Moycullen landlord, George Burke of Danesfield House, was a descendant of the original Anglo Norman invaders, the DeBurgos and was the only Moycullen Burke listed in Griffiths Valuation. The 1901 and 1911 Censuses found Burkes in Moycullen, Ballydotia and Clooniff.
A common English name, Carr has been in Ireland since the 16th century. The Moycullen Carrs were originally MacCarra and are recorded as such in Blake’s Census in the townlands of Clydagh, Lissaguraun, and Poulnaclough. By the time of Griffiths Valuation in the 1850s the name MacCarra had fallen out of use and the name Carr was being recorded in Slieveneena and in Uggool (Killannin). Similarly, only the name Carr is found in Moycullen parish records from the 1840s on. As enumerated in the 1901 and 1911 Censuses Moycullen Carrs were resident in Oghery (Oldtown), Slieveaneena and Cartoor.
This common English name has been in Ireland since the 14th century. In some cases it is believed to be a derivation of MacArthur, a name of Scottish origin. Carters were recorded in Blake’s Census in Clydagh and Lissagurraun and additionally in Griffiths Valuation in Aubwee, Moycullen. By the 1901 and 1911 Censuses Carter families resided in Clooniff, Lissaguraun, Pillagh, Ballydotia and Cloonabinnia. Carters also have a long association with the Killannin townlands of Burnthouse, Kylemore, Laghtgannon, Park, Pollagh, and Larragan.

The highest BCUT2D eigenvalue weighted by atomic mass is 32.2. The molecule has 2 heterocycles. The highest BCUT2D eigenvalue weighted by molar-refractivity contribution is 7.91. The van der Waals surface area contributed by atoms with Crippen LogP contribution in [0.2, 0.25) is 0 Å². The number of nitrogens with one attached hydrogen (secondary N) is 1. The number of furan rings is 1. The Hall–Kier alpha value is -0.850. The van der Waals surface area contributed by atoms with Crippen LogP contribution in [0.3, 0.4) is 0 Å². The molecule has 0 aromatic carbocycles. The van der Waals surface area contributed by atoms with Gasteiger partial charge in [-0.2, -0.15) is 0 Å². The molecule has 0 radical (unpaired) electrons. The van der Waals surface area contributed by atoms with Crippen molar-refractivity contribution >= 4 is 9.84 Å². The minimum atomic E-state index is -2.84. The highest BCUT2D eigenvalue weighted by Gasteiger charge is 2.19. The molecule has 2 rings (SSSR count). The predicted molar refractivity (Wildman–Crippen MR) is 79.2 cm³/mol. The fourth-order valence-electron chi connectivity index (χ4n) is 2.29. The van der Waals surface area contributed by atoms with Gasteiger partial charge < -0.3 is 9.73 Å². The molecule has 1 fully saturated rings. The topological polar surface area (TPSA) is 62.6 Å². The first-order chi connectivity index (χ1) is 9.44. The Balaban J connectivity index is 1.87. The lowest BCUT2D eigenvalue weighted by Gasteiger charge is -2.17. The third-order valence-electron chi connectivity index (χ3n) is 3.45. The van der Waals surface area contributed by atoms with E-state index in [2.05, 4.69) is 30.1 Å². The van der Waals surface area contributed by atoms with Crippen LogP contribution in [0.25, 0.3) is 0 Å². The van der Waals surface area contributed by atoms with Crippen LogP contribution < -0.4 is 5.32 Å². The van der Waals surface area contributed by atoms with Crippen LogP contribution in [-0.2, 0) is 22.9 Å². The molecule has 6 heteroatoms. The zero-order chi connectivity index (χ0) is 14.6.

Although the name of a very prominent English settler family in Ulster, the Moycullen Caulfields were originally O’Gamhnain, a branch of the Siol Muiredaigh of Ui Briuin Ai that also gave rise to the O’Conor Don. According to researcher Chris Jacques, the O’Gamhnain became widely scattered in Roscommon, Galway, Mayo, Clare and Limerick. The name was variously anglicized to Gownane, Gawnaine, Goonan, Goonane, Gaunane, Gunning, and several other variations. In Moycullen the name was recorded in Blake’s Census as Gaunane in the townlands of Ballynahallia and Knockaunranny.
In far northwest Mayo and the southeast corner of Galway and northeast corner of Clare, the name Goonan or Goonane persisted, but over much of the region including Galway and West Mayo, it was further anglicized to Caulfield before the Great Famine of the 1840s. Griffiths Valuation recorded Moycullen Caulfields in Portdarragh, Shannagurraun and Polleha (Pillagh). Caulfields were still resident in Portdarragh, Pillagh and also in Kylebroghlan at the time of the 1901 and 1911 Censuses.